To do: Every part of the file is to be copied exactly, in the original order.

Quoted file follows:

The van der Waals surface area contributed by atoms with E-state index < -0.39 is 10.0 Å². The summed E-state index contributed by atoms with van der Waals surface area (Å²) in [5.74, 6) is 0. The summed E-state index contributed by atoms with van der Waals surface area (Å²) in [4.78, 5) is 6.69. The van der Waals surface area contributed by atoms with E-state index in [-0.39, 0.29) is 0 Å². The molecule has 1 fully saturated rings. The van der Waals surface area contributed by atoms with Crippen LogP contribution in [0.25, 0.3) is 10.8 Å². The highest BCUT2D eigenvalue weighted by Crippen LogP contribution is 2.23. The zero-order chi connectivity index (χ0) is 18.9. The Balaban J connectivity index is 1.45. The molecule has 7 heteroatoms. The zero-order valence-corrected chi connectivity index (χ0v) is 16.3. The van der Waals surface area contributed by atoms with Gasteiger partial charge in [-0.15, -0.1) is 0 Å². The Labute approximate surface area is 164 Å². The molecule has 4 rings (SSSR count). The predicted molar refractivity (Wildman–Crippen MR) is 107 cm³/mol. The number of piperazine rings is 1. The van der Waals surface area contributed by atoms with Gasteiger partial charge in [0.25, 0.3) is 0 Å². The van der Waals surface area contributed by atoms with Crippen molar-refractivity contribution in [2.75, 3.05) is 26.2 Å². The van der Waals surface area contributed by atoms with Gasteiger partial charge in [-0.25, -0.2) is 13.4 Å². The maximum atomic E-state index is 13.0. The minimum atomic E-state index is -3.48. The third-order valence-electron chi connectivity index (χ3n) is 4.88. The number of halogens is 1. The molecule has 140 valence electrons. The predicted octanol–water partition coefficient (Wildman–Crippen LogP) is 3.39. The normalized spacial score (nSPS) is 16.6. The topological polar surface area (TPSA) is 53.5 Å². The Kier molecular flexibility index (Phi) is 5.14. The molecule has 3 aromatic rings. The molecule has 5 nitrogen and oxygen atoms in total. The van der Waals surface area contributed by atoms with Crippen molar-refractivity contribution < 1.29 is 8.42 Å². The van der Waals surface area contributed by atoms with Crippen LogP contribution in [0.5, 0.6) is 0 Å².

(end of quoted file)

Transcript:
The van der Waals surface area contributed by atoms with E-state index < -0.39 is 10.0 Å². The summed E-state index contributed by atoms with van der Waals surface area (Å²) in [5.74, 6) is 0. The summed E-state index contributed by atoms with van der Waals surface area (Å²) in [4.78, 5) is 6.69. The van der Waals surface area contributed by atoms with E-state index in [-0.39, 0.29) is 0 Å². The molecule has 1 fully saturated rings. The van der Waals surface area contributed by atoms with Crippen LogP contribution in [0.25, 0.3) is 10.8 Å². The highest BCUT2D eigenvalue weighted by Crippen LogP contribution is 2.23. The zero-order chi connectivity index (χ0) is 18.9. The Balaban J connectivity index is 1.45. The molecule has 7 heteroatoms. The zero-order valence-corrected chi connectivity index (χ0v) is 16.3. The van der Waals surface area contributed by atoms with Gasteiger partial charge in [-0.15, -0.1) is 0 Å². The Labute approximate surface area is 164 Å². The molecule has 4 rings (SSSR count). The predicted molar refractivity (Wildman–Crippen MR) is 107 cm³/mol. The number of piperazine rings is 1. The van der Waals surface area contributed by atoms with Gasteiger partial charge in [0.25, 0.3) is 0 Å². The van der Waals surface area contributed by atoms with Crippen molar-refractivity contribution in [2.75, 3.05) is 26.2 Å². The van der Waals surface area contributed by atoms with Gasteiger partial charge in [-0.25, -0.2) is 13.4 Å². The maximum atomic E-state index is 13.0. The minimum atomic E-state index is -3.48. The third-order valence-electron chi connectivity index (χ3n) is 4.88. The number of halogens is 1. The molecule has 140 valence electrons. The predicted octanol–water partition coefficient (Wildman–Crippen LogP) is 3.39. The normalized spacial score (nSPS) is 16.6. The topological polar surface area (TPSA) is 53.5 Å². The Kier molecular flexibility index (Phi) is 5.14. The molecule has 3 aromatic rings. The molecule has 5 nitrogen and oxygen atoms in total. The van der Waals surface area contributed by atoms with Crippen molar-refractivity contribution < 1.29 is 8.42 Å². The van der Waals surface area contributed by atoms with Crippen LogP contribution in [0.5, 0.6) is 0 Å².